[v.6] - From John Calvin's Commentary: "This superstition [of worshiping the calf] was not derived from others, but that Israel, under the influence of no evil persuader, had devised for themselves, of their own accord, this corruption, through which they had departed from the true and pure worship of God. It is indeed true, that oxen and calves were worshiped in Egypt, and the same also might be said of other nations; but rivalship did not influence the people of Israel. What then? It cannot certainly be denied, but that they had stimulated themselves to this impious denial of God."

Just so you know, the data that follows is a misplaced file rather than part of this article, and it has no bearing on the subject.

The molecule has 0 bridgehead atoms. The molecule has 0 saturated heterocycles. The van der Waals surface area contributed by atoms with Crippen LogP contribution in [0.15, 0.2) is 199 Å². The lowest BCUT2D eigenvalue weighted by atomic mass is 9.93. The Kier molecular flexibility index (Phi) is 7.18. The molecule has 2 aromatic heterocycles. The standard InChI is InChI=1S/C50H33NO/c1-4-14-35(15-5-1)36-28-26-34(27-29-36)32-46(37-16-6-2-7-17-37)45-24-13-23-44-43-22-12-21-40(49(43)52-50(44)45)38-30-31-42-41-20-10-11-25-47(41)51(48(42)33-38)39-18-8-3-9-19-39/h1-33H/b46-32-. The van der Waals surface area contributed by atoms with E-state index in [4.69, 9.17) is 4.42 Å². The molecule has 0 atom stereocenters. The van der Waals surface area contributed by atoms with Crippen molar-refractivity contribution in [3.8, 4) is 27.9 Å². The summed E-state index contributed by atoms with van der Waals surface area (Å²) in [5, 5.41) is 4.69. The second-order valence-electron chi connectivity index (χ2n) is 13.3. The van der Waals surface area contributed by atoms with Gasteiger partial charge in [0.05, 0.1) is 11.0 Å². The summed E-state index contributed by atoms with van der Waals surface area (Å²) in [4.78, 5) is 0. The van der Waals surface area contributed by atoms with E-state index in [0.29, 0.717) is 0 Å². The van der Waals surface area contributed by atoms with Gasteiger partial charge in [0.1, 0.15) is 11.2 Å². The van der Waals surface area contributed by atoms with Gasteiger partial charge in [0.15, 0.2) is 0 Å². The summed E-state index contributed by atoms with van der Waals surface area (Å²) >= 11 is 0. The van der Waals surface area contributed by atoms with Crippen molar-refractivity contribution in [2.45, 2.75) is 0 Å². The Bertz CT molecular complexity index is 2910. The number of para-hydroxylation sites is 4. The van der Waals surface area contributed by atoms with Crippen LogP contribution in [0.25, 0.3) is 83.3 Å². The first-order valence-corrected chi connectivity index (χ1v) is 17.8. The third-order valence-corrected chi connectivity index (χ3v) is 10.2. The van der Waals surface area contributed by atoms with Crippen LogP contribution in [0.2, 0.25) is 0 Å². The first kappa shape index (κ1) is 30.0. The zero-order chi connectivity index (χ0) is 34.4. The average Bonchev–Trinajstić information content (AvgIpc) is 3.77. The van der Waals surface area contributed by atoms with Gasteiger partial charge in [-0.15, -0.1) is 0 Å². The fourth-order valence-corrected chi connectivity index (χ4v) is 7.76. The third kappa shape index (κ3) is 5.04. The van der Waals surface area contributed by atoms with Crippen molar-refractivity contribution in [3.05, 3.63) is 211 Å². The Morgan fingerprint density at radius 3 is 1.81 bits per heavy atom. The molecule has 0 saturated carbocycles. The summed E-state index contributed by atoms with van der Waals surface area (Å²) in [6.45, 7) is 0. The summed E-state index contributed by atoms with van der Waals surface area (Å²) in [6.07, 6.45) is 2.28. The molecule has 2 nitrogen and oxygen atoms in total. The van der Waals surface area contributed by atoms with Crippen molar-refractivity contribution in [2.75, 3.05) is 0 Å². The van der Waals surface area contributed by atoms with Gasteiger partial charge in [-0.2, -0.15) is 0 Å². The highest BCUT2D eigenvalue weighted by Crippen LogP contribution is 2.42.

[v.7] - "For they have sown the wind, and they shall reap the whirlwind" - From John Calvin's Commentary: "Though they differ nothing from the true worshipers of God in outward appearance, they yet sow nothing but wind; for when the Israelites offered their sacrifices in the temple, they no doubt conformed to the rule of the law, but at the same time came short of obedience to God. There was no faith in their services: it was then wind; that is, they had nothing but a windy and an empty show, though the outward aspect of their service differed nothing from the true and legitimate worship of God. They then sow the wind and reap the whirlwind." It then follows that whatever they sow, namely, their counsels, judgments, intents, purposes, etc., will yield no fruit, and even if they do reap anything, "the strangers shall swallow it up."